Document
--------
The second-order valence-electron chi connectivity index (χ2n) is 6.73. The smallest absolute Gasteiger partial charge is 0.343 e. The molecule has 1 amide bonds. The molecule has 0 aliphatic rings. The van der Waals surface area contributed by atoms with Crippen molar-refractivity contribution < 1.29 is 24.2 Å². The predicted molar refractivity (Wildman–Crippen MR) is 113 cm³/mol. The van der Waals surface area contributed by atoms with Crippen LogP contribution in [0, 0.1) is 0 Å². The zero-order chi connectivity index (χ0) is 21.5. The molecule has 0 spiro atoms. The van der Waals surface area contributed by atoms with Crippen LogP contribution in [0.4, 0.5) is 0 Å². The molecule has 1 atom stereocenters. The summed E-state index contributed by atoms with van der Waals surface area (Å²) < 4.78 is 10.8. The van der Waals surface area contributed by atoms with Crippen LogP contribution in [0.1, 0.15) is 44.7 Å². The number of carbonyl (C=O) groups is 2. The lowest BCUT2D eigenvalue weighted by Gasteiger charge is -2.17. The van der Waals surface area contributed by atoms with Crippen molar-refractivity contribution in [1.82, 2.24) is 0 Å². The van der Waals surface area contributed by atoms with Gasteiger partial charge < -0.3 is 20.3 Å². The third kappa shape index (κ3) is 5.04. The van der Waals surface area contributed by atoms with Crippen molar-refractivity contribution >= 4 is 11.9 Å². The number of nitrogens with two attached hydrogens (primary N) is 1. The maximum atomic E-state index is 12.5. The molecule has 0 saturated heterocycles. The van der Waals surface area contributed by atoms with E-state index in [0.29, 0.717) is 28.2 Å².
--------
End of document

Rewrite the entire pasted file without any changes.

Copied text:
The second-order valence-electron chi connectivity index (χ2n) is 6.73. The smallest absolute Gasteiger partial charge is 0.343 e. The molecule has 1 amide bonds. The molecule has 0 aliphatic rings. The van der Waals surface area contributed by atoms with Crippen molar-refractivity contribution < 1.29 is 24.2 Å². The predicted molar refractivity (Wildman–Crippen MR) is 113 cm³/mol. The van der Waals surface area contributed by atoms with Crippen LogP contribution in [0, 0.1) is 0 Å². The zero-order chi connectivity index (χ0) is 21.5. The molecule has 0 spiro atoms. The van der Waals surface area contributed by atoms with Crippen LogP contribution in [0.4, 0.5) is 0 Å². The molecule has 1 atom stereocenters. The summed E-state index contributed by atoms with van der Waals surface area (Å²) < 4.78 is 10.8. The van der Waals surface area contributed by atoms with Crippen LogP contribution in [0.1, 0.15) is 44.7 Å². The number of carbonyl (C=O) groups is 2. The lowest BCUT2D eigenvalue weighted by Gasteiger charge is -2.17. The van der Waals surface area contributed by atoms with Crippen molar-refractivity contribution in [1.82, 2.24) is 0 Å². The van der Waals surface area contributed by atoms with Gasteiger partial charge < -0.3 is 20.3 Å². The third kappa shape index (κ3) is 5.04. The van der Waals surface area contributed by atoms with Crippen molar-refractivity contribution >= 4 is 11.9 Å². The number of nitrogens with two attached hydrogens (primary N) is 1. The maximum atomic E-state index is 12.5. The molecule has 0 saturated heterocycles. The van der Waals surface area contributed by atoms with E-state index in [0.29, 0.717) is 28.2 Å².